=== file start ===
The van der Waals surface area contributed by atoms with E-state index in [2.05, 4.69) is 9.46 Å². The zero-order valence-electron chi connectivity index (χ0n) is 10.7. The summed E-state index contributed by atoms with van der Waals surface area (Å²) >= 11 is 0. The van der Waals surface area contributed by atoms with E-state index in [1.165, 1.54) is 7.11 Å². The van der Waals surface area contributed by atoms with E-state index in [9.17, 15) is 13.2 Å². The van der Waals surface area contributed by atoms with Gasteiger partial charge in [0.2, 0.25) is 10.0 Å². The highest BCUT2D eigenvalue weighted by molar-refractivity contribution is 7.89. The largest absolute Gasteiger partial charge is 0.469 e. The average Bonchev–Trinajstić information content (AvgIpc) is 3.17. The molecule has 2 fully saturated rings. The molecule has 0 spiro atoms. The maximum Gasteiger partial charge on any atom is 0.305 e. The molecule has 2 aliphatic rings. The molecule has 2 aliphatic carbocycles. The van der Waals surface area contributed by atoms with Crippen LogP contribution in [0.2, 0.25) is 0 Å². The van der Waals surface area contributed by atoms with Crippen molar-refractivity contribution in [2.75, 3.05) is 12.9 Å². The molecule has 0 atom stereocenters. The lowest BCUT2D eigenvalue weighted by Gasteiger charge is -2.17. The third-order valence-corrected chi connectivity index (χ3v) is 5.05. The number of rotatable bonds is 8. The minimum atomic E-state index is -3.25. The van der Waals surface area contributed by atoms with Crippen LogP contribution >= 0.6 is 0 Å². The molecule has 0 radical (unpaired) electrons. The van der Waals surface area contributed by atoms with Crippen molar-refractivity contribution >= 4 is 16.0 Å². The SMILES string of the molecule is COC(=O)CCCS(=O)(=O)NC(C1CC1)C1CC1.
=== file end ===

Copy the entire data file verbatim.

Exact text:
The van der Waals surface area contributed by atoms with E-state index in [2.05, 4.69) is 9.46 Å². The zero-order valence-electron chi connectivity index (χ0n) is 10.7. The summed E-state index contributed by atoms with van der Waals surface area (Å²) >= 11 is 0. The van der Waals surface area contributed by atoms with E-state index in [1.165, 1.54) is 7.11 Å². The van der Waals surface area contributed by atoms with E-state index in [9.17, 15) is 13.2 Å². The van der Waals surface area contributed by atoms with Gasteiger partial charge in [0.2, 0.25) is 10.0 Å². The highest BCUT2D eigenvalue weighted by molar-refractivity contribution is 7.89. The largest absolute Gasteiger partial charge is 0.469 e. The average Bonchev–Trinajstić information content (AvgIpc) is 3.17. The molecule has 2 fully saturated rings. The molecule has 0 spiro atoms. The maximum Gasteiger partial charge on any atom is 0.305 e. The molecule has 2 aliphatic rings. The molecule has 2 aliphatic carbocycles. The van der Waals surface area contributed by atoms with Crippen LogP contribution in [0.2, 0.25) is 0 Å². The van der Waals surface area contributed by atoms with Crippen molar-refractivity contribution in [2.75, 3.05) is 12.9 Å². The molecule has 0 atom stereocenters. The lowest BCUT2D eigenvalue weighted by Gasteiger charge is -2.17. The third-order valence-corrected chi connectivity index (χ3v) is 5.05. The number of rotatable bonds is 8. The minimum atomic E-state index is -3.25. The van der Waals surface area contributed by atoms with Crippen LogP contribution >= 0.6 is 0 Å². The molecule has 0 radical (unpaired) electrons. The van der Waals surface area contributed by atoms with Crippen molar-refractivity contribution >= 4 is 16.0 Å². The SMILES string of the molecule is COC(=O)CCCS(=O)(=O)NC(C1CC1)C1CC1.